Zing Chee’s bass came as a surprise at first, before Johnny Chiu’s guitar added some needed definition to the rift, with the drums hurling into the two starting instruments, creating a full on gallop as Miss Pinky began. The momentum began to build and came to a head with Alex starting to sing, his voice already drowned in the gain of three other musicians, making most of the lyrics inaudible. This didn’t seem to deter the band as they continued pressing into the song, hair flying with the beat as Cyrus began assaulting the drums. The song could be an obscure, faster tempo Jane’s Addiction b-side, complete with a breakdown and solo that 12 years ago would be found on the radio, stuck between Breaking Benjamin and Three Days Grace. It was a pummelling introduction to the band left an impression that would continue as the set rolled on.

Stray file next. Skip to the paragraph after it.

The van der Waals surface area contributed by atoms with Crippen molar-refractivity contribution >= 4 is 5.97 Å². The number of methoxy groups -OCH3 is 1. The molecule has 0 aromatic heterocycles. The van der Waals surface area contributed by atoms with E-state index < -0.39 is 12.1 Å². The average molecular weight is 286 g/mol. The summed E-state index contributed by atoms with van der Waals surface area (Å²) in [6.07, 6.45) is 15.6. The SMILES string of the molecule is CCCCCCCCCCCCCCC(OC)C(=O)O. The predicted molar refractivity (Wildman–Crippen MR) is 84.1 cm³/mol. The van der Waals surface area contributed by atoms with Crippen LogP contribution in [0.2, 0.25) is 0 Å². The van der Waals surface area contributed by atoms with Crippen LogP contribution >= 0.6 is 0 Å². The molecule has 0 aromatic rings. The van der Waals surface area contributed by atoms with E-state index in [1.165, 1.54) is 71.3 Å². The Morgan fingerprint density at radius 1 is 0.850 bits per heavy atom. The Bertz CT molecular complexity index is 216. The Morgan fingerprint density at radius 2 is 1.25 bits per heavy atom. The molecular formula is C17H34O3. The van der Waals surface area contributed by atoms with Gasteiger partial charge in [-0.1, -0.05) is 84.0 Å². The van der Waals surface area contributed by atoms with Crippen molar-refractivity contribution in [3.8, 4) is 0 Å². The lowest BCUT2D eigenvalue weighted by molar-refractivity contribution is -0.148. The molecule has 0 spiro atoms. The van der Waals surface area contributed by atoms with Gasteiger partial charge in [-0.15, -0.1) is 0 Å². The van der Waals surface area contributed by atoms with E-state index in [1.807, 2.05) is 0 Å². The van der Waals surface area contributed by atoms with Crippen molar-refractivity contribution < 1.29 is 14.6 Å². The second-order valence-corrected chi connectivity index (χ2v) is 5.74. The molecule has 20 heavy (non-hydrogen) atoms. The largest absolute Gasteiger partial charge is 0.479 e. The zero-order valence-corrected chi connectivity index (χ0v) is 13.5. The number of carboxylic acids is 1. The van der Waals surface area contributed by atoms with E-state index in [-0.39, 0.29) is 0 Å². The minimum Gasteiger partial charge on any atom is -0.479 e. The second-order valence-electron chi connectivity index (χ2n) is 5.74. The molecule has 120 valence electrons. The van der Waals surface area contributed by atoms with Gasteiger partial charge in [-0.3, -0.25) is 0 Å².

The rhythm section started up as a truck engine would, with Cyrus flinging the band yet again into another pounding intro for Magnetized, with Johnny starting to look more and more like a Cantonese Merzbow. The guitar quickly took centre stage, initially sounding much like their opener Miss Pinky, it quickly flamed out as Alex filled the gaps with clearer singing than the previous song. I must give credit to the low end from the Bass on this track. The venue and its sound already were incredibly bottom-heavy by the time the guys took the stage, but his technique while playing was much of the driving force in the song, allowing the guitar to rest easy in the tempo and the rest of the structure to form a solid foundation it created.